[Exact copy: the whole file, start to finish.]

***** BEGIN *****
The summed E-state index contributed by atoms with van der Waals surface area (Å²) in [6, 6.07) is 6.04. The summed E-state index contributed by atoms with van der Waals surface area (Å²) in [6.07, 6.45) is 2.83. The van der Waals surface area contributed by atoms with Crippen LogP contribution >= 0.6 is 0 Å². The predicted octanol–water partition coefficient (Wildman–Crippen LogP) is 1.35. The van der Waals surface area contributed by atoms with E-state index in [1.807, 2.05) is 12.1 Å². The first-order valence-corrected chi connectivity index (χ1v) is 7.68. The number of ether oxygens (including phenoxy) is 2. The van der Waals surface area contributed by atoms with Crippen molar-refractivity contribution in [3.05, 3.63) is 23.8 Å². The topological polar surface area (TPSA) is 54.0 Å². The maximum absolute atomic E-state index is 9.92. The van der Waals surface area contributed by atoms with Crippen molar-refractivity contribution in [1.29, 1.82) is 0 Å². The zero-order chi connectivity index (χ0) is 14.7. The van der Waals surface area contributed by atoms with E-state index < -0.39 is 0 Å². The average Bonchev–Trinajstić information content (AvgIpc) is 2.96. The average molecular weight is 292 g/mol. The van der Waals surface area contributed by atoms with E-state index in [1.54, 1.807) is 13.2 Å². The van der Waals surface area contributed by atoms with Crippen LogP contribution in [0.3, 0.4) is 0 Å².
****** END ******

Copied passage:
The summed E-state index contributed by atoms with van der Waals surface area (Å²) in [6, 6.07) is 6.04. The summed E-state index contributed by atoms with van der Waals surface area (Å²) in [6.07, 6.45) is 2.83. The van der Waals surface area contributed by atoms with Crippen LogP contribution >= 0.6 is 0 Å². The predicted octanol–water partition coefficient (Wildman–Crippen LogP) is 1.35. The van der Waals surface area contributed by atoms with E-state index in [1.807, 2.05) is 12.1 Å². The first-order valence-corrected chi connectivity index (χ1v) is 7.68. The number of ether oxygens (including phenoxy) is 2. The van der Waals surface area contributed by atoms with Crippen molar-refractivity contribution in [3.05, 3.63) is 23.8 Å². The topological polar surface area (TPSA) is 54.0 Å². The maximum absolute atomic E-state index is 9.92. The van der Waals surface area contributed by atoms with Crippen molar-refractivity contribution in [1.29, 1.82) is 0 Å². The zero-order chi connectivity index (χ0) is 14.7. The van der Waals surface area contributed by atoms with E-state index < -0.39 is 0 Å². The average Bonchev–Trinajstić information content (AvgIpc) is 2.96. The average molecular weight is 292 g/mol. The van der Waals surface area contributed by atoms with E-state index in [1.54, 1.807) is 13.2 Å². The van der Waals surface area contributed by atoms with Crippen LogP contribution in [0.3, 0.4) is 0 Å².